Power, Temperature, & Noise

As always, last but not least is our look at power, temperature, and noise. Next to price and performance of course, these are some of the most important aspects of a GPU, due in large part to the impact of noise. All things considered, a loud card is undesirable unless there’s a sufficiently good reason – or sufficiently good performance – to ignore the noise.

GeForce GTX 750 Series Voltages
Ref GTX 750 Ti Boost Voltage Zotac GTX 750 Ti Boost Voltage Zotac GTX 750 Boost Voltage
1.168v 1.137v 1.187v

For those of you keeping track of voltages, you’ll find that the voltages for GM107 as used on the GTX 750 series is not significantly different from the voltages used on GK107. Since we’re looking at a chip that’s built on the same 28nm process as GK107, the voltages needed to drive it to hit the desired frequencies have not changed.

GeForce GTX 750 Series Average Clockspeeds
  Ref GTX 750 Ti Zotac GTX 750 Ti Zotac GTX 750
Max Boost Clock
1150MHz
1175MHz
1162MHz
Metro: LL
1150MHz
1172MHz
1162MHz
CoH2
1148MHz
1172MHz
1162MHz
Bioshock
1150MHz
1175MHz
1162MHz
Battlefield 4
1150MHz
1175MHz
1162MHz
Crysis 3
1149MHz
1174MHz
1162MHz
Crysis: Warhead
1150MHz
1175MHz
1162MHz
TW: Rome 2
1150MHz
1175MHz
1162MHz
Hitman
1150MHz
1175MHz
1162MHz
GRID 2
1150MHz
1175MHz
1162MHz
Furmark
1006MHz
1032MHz
1084MHz

Looking at average clockspeeds, we can see that our cards are essentially free to run at their maximum boost bins, well above their base clockspeed or even their official boost clockspeed. Because these cards operate at such a low TDP cooling is rendered a non-factor in our testbed setup, with all of these cards easily staying in the 60C or lower range, well below the 80C thermal throttle point that GPU Boost 2.0 uses.

As such they are limited only by TDP, which as we can see does make itself felt, but is not a meaningful limitation. Both GTX 750 Ti cards become TDP limited at times while gaming, but only for a refresh period or two, pulling the averages down just slightly. The Zotac GTX 750 on the other hand has no such problem (the power savings of losing an SMX), so it stays at 1162MHz throughout the entire run.

Idle Power Consumption

Load Power Consumption - Crysis 3

Load Power Consumption - FurMark

Idle GPU Temperature

Load GPU Temperature - Crysis 3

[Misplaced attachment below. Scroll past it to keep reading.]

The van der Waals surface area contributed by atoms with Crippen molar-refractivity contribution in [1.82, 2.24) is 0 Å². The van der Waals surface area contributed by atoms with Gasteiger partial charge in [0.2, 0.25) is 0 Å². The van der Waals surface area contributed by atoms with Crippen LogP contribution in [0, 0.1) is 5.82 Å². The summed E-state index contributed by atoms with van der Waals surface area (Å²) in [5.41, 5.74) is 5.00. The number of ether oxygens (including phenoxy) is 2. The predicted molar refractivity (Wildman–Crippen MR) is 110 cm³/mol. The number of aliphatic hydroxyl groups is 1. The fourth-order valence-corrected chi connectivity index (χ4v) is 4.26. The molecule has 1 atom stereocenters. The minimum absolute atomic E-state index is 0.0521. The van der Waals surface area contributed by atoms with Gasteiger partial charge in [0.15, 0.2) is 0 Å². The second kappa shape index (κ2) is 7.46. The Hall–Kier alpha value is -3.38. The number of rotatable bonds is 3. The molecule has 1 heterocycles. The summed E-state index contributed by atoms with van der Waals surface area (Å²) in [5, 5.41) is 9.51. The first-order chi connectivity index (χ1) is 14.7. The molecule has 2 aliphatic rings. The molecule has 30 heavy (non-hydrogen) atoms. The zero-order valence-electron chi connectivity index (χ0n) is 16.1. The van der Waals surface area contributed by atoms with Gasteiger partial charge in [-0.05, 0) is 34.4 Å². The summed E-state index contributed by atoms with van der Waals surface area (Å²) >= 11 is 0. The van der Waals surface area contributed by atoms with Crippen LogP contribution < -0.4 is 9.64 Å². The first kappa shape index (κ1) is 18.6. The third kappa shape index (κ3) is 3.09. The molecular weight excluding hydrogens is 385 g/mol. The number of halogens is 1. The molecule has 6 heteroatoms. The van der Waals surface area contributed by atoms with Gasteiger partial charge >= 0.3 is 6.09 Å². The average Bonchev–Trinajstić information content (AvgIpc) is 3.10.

Load GPU Temperature - FurMark

Idle Noise Levels

Load Noise Levels - Crysis 3

Load Noise Levels - FurMark

Compute Overclocking: When Headroom Exceeds Clockspeed Limits
POST A COMMENT

184 Comments

View All Comments

  • Mondozai - Wednesday, February 19, 2014 - link

    Anywhere outside of NA gives normal prices. Get out of your bubble. Reply
  • ddriver - Wednesday, February 19, 2014 - link

    Yes, prices here are pretty much normal, no on rushes to waste electricity on something as stupid as bitcoin mining. Anyway, I got most of the cards even before that craze began. Reply
  • R3MF - Tuesday, February 18, 2014 - link

    at ~1Bn transitors for 512Maxwell shaders i think a 20nm enthusiast card could afford the 10bn transistors necessary for a 4096 shaders... Reply
  • Krysto - Tuesday, February 18, 2014 - link

    If Maxwell has 2x the P/W, and Tegra K2 arrives at 16nm, with 2 SMX (which is very reasonable expection), then Tegra K2 will have at least a 1 Teraflop of performance, if not more than 1.2 Teraflops, which would already surpass the Xbox One.

    Now THAT's exciting.
    Reply
  • chizow - Tuesday, February 18, 2014 - link

    It probably won't be Tegra K2, will most likely be Tegra M1 and could very well have 3xSMM at 20nm (192x2 vs. 128x3), which according to the article might be a 2.7x speed-up vs. just a 2x using Kepler's SMX arch. But yes, certainly all very exciting possibilities. Reply
  • grahaman27 - Wednesday, February 19, 2014 - link

    the Tegra M1 will be on 16nm finfet if they stick to their roadmap. But, since they are bringing the 64bit version sooner than expected, I dont know what to expect. BTW, it has yet to be announce what manufacturing process the 64bit version will be... we can only hope TSMC 20nm will arrive in time. Reply
  • Mondozai - Wednesday, February 19, 2014 - link

    Exciting or f%#king embarrassing for M$? Or for the console industry overall. Reply
  • RealiBrad - Tuesday, February 18, 2014 - link

    Looks to be an OK card when you consider that mining has caused AMD cards to sell out and push up price.

    It looks like the R7 265 is fairly close on power, temp, and noise. If AMD supply could meet demand, then the 750Ti would need to be much cheaper and would not look nearly as good.
    Reply
  • Homeles - Tuesday, February 18, 2014 - link

    Load power consumption is clearly in Nvidia's favor. Reply
  • DryAir - Tuesday, February 18, 2014 - link

    Power consumpion is way higher... give a look at TPU´s review. But price/perf is a lot beter yeah.

    Personally I'm a sucker for low power, and I will gadly pay for it.
    Reply

Log in

Don't have an account? Sign up now